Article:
Statistical Regression and Classification: From Linear Models to Machine Learning

Norman Matloff

August 1, 2017 by Chapman and Hall/CRC
Textbook - 490 Pages
ISBN 9781498710916 - CAT# K25041
Series: Chapman & Hall/CRC Texts in Statistical Science

USD$69.95

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Features

  • States concepts in a precise manner
  • Emphasizes practical value throughout the text
  • Provides a main body section which uses math stat sparingly, as well as an "extras" section for those who feel comfortable with analysis using math stat

Summary

Statistical Regression and Classification: From Linear Models to Machine Learning takes an innovative look at the traditional statistical regression course, presenting a contemporary treatment in line with today's applications and users. The text takes a modern look at regression:

* A thorough treatment of classical linear and generalized linear models, supplemented with introductory material on machine learning methods.

* Since classification is the focus of many contemporary applications, the book covers this topic in detail, especially the multiclass case.

* In view of the voluminous nature of many modern datasets, there is a chapter on Big Data.

* Has special Mathematical and Computational Complements sections at ends of chapters, and exercises are partitioned into Data, Math and Complements problems.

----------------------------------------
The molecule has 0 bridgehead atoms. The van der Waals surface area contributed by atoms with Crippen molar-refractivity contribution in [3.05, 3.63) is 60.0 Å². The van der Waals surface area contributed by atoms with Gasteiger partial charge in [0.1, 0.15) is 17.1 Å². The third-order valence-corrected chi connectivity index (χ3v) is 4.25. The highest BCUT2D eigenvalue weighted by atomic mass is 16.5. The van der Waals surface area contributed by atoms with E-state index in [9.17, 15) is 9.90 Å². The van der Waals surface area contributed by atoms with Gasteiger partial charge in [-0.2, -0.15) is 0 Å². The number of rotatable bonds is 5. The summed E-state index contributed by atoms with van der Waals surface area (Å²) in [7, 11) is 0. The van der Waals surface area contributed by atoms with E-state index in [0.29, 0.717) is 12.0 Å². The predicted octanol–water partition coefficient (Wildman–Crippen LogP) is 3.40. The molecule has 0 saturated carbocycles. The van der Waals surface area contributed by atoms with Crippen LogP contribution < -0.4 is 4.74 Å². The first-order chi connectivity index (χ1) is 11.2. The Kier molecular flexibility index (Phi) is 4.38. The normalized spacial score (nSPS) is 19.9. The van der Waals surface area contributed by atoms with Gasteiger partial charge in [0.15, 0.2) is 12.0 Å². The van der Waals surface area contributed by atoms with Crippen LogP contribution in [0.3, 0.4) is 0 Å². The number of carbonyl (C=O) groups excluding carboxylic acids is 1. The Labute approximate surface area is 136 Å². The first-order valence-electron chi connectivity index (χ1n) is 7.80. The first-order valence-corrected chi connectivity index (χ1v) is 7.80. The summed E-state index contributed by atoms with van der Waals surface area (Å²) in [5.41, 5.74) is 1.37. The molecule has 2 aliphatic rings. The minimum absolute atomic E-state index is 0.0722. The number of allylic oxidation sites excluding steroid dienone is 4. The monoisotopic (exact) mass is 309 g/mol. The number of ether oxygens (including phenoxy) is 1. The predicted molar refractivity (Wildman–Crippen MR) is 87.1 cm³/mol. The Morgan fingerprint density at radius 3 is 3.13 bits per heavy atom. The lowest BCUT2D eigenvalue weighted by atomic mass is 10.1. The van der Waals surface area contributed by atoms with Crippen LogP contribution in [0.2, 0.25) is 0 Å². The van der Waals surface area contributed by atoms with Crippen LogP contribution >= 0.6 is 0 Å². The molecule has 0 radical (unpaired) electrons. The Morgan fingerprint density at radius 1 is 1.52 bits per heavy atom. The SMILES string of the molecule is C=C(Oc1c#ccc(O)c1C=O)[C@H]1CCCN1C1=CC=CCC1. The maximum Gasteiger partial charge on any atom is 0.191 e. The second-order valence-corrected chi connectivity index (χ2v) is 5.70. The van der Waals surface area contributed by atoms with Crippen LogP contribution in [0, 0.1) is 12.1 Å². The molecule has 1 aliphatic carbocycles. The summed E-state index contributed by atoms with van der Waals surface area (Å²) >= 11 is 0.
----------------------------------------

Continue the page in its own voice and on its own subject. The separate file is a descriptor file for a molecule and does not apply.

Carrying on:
* Instructors can tailor coverage for specific audiences such as majors in Statistics, Computer Science, or Economics.

* More than 75 examples using real data.

The book treats classical regression methods in an innovative, contemporary manner. Though some statistical learning methods are introduced, the primary methodology used is linear and generalized linear parametric models, covering both the Description and Prediction goals of regression methods. The author is just as interested in Description applications of regression, such as measuring the gender wage gap in Silicon Valley, as in forecasting tomorrow's demand for bike rentals. An entire chapter is devoted to measuring such effects, including discussion of Simpson's Paradox, multiple inference, and causation issues. Similarly, there is an entire chapter of parametric model fit, making use of both residual analysis and assessment via nonparametric analysis.

Norman Matloff is a professor of computer science at the University of California, Davis, and was a founder of the Statistics Department at that institution. His current research focus is on recommender systems, and applications of regression methods to small area estimation and bias reduction in observational studies. He is on the editorial boards of the Journal of Statistical Computation and the R Journal. An award-winning teacher, he is the author of The Art of R Programming and Parallel Computation in Data Science: With Examples in R, C++ and CUDA.

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